There was a dance contest in '95 which was for the Best Belgian dancer. It was organised by Alain Platel. Anyone could enter and my ballet teacher said you should do it - she really believed in me.  I made something.  I had started to make choreography  - I'd mix this, with this, with this and make my own work and then & people said 'this is contemporary dance you're doing' and I said 'contemporary what'? I only knew the traditional forms, I didn't know contemporary.


Wim van de Keybus was on the jury for the contest and he came to talk to me afterwards and I didn't know who he was. He introduced himself and said he was a choreographer -and I said 'ah yeah, me too - I also make stuff' and he said 'yes I can see that'.  There was another person connected with the school of Anne Teresa De Keersmaeker and they said suggested that I should go there. Suddenly the world of contemporary dance opened up.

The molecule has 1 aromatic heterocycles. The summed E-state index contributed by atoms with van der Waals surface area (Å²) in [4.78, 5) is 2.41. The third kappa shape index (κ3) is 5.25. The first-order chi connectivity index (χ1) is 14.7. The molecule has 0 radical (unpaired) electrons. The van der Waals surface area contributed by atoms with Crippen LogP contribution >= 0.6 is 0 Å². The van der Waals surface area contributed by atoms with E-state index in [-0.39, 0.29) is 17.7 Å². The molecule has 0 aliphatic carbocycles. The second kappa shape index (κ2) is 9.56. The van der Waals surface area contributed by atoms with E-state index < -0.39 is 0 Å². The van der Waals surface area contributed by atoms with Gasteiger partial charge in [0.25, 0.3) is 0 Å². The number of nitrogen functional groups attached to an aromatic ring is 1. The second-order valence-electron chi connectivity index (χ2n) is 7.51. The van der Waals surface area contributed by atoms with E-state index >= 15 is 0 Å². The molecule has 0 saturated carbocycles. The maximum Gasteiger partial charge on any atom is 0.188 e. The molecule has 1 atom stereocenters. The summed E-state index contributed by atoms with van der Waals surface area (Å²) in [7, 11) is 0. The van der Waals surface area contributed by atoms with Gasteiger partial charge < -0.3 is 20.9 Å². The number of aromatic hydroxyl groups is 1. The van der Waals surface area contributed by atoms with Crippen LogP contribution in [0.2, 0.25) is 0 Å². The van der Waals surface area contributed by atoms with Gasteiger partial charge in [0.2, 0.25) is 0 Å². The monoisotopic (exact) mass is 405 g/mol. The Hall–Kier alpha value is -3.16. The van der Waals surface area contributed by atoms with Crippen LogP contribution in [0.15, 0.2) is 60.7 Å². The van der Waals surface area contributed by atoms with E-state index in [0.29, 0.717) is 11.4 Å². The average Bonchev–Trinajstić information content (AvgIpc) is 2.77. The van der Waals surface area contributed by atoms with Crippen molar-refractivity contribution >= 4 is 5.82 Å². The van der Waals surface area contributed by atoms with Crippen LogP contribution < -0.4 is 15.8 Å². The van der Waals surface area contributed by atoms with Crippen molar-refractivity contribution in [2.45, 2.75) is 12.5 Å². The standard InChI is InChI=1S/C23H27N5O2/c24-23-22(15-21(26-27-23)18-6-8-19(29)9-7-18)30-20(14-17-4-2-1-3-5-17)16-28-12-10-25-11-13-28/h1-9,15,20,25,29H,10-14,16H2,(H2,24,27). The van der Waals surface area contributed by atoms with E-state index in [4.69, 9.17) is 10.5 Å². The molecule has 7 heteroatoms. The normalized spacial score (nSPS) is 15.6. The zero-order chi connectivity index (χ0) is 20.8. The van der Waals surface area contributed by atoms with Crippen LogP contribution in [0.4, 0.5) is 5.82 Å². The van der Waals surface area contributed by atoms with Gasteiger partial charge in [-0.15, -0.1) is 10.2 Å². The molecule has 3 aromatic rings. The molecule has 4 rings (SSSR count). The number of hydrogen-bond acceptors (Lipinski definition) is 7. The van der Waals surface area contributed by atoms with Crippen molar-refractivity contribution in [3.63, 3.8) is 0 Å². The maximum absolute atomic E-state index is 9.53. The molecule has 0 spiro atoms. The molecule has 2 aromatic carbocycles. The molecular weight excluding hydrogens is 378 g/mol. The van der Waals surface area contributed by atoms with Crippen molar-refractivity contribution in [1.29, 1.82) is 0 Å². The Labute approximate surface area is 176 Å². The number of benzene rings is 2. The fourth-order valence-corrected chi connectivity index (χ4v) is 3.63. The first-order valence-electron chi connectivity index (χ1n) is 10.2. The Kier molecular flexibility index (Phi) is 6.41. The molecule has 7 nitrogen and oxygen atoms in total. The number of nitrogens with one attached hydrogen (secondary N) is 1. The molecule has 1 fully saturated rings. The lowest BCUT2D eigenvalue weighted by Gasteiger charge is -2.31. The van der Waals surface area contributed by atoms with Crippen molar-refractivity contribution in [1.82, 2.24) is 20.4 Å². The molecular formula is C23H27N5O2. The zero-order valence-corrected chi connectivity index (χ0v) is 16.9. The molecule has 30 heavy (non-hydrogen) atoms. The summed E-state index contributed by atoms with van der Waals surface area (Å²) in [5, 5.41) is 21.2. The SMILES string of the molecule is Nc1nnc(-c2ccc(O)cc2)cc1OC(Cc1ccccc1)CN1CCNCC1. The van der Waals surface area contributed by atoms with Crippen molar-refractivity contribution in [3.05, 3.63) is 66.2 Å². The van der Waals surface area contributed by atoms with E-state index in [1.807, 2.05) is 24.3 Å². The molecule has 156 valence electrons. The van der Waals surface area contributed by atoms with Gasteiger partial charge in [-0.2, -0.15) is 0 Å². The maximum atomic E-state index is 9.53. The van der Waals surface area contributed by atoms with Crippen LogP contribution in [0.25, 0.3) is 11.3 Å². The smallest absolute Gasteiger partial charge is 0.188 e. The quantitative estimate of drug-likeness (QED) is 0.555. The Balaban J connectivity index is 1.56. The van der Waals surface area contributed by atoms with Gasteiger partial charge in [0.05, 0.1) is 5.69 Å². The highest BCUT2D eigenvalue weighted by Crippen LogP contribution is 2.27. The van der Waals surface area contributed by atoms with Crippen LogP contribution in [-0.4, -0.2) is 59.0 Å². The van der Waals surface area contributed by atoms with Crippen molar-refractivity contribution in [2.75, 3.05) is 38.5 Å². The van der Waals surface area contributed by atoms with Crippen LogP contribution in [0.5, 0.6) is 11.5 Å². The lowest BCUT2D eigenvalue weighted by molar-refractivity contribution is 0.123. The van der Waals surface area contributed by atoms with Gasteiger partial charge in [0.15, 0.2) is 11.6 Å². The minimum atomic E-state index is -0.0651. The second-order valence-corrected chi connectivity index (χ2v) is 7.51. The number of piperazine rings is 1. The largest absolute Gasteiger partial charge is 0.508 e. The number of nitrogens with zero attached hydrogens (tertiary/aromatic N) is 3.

I met the work of Pina Bausch -which I thought was incredible because it was so emotional, so aesthetic and the movements were so lyrical. At the same time there were social issues being addressed & the male/female relationship was so polarised. I really liked that, because it reminded me of my father & mother. I could relate to it, you knew it wasn't fake.  Sometimes when I saw say the ballet Romeo & Juliet, I felt it never is like that, whereas with Pina Bausch it's real male/female interaction.